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Does Belonging to an Online Community Inspire Change?

July 4, 2016

With the advent of the internet and the advancement of technology, people all over the world have been able to communicate and connect with one another in completely new ways. 

The impacts are greatest for the youth who have now grown up fully understanding and accessing this technology. Technology and the youth using it have been responsible for the creation of a new idea and shape of community.

Online communities are arguably the most easily accessible, largest, and most diverse groups to have ever existed, and as such we have so much to learn from them and those who use them. From their motivations to form in the first place to any lasting impact they have on their members, online communities are a way of understanding our youth in today’s age as well as understanding the world on a global scale.

As part of my study with Dr. Hynie at York University, I engaged in research with TakingITGlobal (TIG). 

TIG wanted to know whether youth feel that they have influence over the inclusiveness of their communities, and if so, what determines how much agency, control and hope youth feel about creating inclusive communities. In studying what previous researchers had done to answer these questions, I found Bandura’s observations about what he called “self-efficacy”: the belief that one has the power to create change through one’s actions. Efficacy, according to Bandura in 2002, is a vital quality of human functioning, and is related to group psychology through what is called “collective agency”, the idea that self-efficacy beliefs of group members causes the whole group to believe that together they can achieve a desired change or action.


From the research that TIG and I did together, it seems that this concept applies to online communities. Our research consisted of an online survey completed by TIG members between the ages of 16-36, and found that those who felt connected to any online community also reported very high levels of empowerment, or self-efficacy.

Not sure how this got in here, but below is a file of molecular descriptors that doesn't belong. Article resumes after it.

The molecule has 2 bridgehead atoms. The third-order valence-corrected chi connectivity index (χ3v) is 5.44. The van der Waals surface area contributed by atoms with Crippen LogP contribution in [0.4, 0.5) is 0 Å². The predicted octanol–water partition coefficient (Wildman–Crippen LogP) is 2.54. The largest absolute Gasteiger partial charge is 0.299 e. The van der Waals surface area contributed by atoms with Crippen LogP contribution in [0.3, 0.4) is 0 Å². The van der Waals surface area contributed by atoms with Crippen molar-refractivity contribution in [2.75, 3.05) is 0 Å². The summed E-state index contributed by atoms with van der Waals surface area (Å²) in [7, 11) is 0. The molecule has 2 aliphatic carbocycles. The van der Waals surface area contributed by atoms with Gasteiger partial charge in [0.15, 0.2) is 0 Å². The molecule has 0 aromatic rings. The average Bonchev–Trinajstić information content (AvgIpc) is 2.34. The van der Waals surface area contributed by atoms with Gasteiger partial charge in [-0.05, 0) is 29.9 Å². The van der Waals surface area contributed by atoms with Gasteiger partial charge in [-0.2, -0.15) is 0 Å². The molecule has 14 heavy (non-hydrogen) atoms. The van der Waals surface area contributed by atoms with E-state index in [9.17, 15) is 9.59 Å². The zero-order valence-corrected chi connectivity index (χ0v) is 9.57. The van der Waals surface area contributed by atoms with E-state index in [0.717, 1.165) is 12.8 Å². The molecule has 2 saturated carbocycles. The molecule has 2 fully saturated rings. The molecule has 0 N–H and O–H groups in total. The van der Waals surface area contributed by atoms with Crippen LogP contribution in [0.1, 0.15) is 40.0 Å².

Past research has also demonstrated a strong relationship between the community involvement of youth and different aspects of their psychological well-being. This doesn’t seem surprising, however I was unable to find any psychology studies about whether online communities function in a similar way, despite the fact that there is a lot of concern and questions in the media about how youth are affected by online influences. With online communities lacking representation in psychological research, I felt that the field of psychology was potentially missing a key component to understanding how youth are interacting with each other.

Bandura has commented on the concept of individual self-efficacy functioning in the online world, stating that technology influences an individual’s connectivity on a global scale (Bandura, 2002). Currently research focuses on the idea that communities are influenced by technology, but does not explore online communities specifically. This involves reframing the online world as a place that also contains whole communities (such as TIG) within itself, rather than simply being a means for communication.

Online communities are different from any other community we have ever encountered by their very nature. The members of an online community could be from all over the world, and there is anonymity of members that allows them to be whomever they wish while engaging with that group. The latter has been a reason for concern, and rightfully so, but this also allows youth to interact with each other in a way that can prevent them from being discriminated against based on their age, gender, race, ability, etc. within the group.